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Unit information: Geology Fieldwork in 2019/20

Please note: Due to alternative arrangements for teaching and assessment in place from 18 March 2020 to mitigate against the restrictions in place due to COVID-19, information shown for 2019/20 may not always be accurate.

Please note: you are viewing unit and programme information for a past academic year. Please see the current academic year for up to date information.

Unit name Geology Fieldwork
Unit code EASC30006
Credit points 10
Level of study H/6
Teaching block(s) Academic Year (weeks 1 - 52)
Unit director Dr. Parkinson
Open unit status Not open
Pre-requisites

Successful completion of year 2 of a Geology programme (BSc or MSci)

Co-requisites

N/A

School/department School of Earth Sciences
Faculty Faculty of Science

Description

This 10 day field excursion will put into practice skills acquired throughout the course to classic geological localities

Aims:

  • To develop further observational, recording and deductive skills in the field.
  • To become familiar with the geology of the British Isles, particularly up to the end of the Palaeozoic.
  • To understand large-scale crustal structure as illustrated by the local geology.

Intended learning outcomes

On successful completion of the field class you will be able to:

  • Make mineralogical and structural observations and interpretations in high-grade gneisses and amphibolite-facies shear zones.
  • Make detailed observations of sedimentary rocks, including accurate logs, and to interpret these data in terms of sedimentary environments, current directions, provenance etc.
  • Interpret the mineralogy, map metamorphic grade, and understand the chemical changes in a classic Barrovian metamorphic section.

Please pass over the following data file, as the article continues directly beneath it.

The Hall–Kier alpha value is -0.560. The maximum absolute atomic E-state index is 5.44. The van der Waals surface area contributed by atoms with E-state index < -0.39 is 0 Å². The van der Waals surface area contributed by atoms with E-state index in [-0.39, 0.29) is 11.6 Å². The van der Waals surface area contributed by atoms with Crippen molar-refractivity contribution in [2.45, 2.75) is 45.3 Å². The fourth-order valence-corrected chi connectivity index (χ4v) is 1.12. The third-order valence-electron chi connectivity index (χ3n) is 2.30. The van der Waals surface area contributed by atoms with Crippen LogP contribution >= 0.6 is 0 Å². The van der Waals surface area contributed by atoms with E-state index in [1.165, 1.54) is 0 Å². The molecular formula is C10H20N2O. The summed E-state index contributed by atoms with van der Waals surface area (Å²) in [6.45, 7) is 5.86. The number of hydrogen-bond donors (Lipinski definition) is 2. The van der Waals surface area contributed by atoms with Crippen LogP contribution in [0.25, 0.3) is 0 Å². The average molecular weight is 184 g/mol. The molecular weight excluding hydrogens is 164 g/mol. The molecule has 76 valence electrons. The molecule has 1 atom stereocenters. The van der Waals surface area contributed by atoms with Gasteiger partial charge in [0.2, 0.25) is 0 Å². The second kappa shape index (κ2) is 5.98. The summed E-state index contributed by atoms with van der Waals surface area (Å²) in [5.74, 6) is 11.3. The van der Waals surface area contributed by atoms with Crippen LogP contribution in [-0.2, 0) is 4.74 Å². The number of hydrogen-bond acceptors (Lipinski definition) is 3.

• Construct cross-sections across major fault zones, such as the Moine Thurst and the Highland Boundary Fault (HBF).
  • Inter-relate information determined in the field to that obtained from maps and other reference material.
  • Synthesise information on a range of scales in the field to develop models of geological history.

Teaching details

Fieldwork

Assessment Details

30% of the marks will be based on an assessment of field-note books, 40% will be based on a series of field exercises and the final 30% will be based on a summary geological history for the period covered on the trip with specific reference to the locations visited and observations made on the trip. There will be evening presentations and discussion by students - these are not assessed but failure to adequately participate will result in deduction of marks.

Reading and References

N.H. Trewin (ed), 2002, The Geology of Scotland, 4th edition, London, Geological Society, 576 pp.

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